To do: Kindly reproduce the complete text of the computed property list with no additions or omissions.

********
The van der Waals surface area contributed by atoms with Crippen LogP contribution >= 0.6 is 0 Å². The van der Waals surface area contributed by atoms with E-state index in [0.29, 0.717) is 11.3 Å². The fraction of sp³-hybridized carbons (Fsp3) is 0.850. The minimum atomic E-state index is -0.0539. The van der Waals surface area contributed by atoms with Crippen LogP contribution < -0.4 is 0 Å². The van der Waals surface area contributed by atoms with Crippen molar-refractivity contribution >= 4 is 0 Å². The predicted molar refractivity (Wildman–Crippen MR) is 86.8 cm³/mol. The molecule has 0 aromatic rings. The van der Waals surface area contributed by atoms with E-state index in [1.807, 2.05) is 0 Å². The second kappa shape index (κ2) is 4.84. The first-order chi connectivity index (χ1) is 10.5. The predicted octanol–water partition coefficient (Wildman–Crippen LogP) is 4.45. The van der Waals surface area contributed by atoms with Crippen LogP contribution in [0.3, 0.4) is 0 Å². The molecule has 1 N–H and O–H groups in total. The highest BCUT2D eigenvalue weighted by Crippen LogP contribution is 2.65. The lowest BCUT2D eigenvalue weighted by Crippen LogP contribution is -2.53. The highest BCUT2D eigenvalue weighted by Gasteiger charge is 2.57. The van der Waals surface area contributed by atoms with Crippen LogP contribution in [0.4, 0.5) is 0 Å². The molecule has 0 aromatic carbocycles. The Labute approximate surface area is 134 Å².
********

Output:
The van der Waals surface area contributed by atoms with Crippen LogP contribution >= 0.6 is 0 Å². The van der Waals surface area contributed by atoms with E-state index in [0.29, 0.717) is 11.3 Å². The fraction of sp³-hybridized carbons (Fsp3) is 0.850. The minimum atomic E-state index is -0.0539. The van der Waals surface area contributed by atoms with Crippen LogP contribution < -0.4 is 0 Å². The van der Waals surface area contributed by atoms with Crippen molar-refractivity contribution >= 4 is 0 Å². The predicted molar refractivity (Wildman–Crippen MR) is 86.8 cm³/mol. The molecule has 0 aromatic rings. The van der Waals surface area contributed by atoms with E-state index in [1.807, 2.05) is 0 Å². The second kappa shape index (κ2) is 4.84. The first-order chi connectivity index (χ1) is 10.5. The predicted octanol–water partition coefficient (Wildman–Crippen LogP) is 4.45. The van der Waals surface area contributed by atoms with Crippen LogP contribution in [0.3, 0.4) is 0 Å². The molecule has 1 N–H and O–H groups in total. The highest BCUT2D eigenvalue weighted by Crippen LogP contribution is 2.65. The lowest BCUT2D eigenvalue weighted by Crippen LogP contribution is -2.53. The highest BCUT2D eigenvalue weighted by Gasteiger charge is 2.57. The van der Waals surface area contributed by atoms with Crippen LogP contribution in [0.4, 0.5) is 0 Å². The molecule has 0 aromatic carbocycles. The Labute approximate surface area is 134 Å².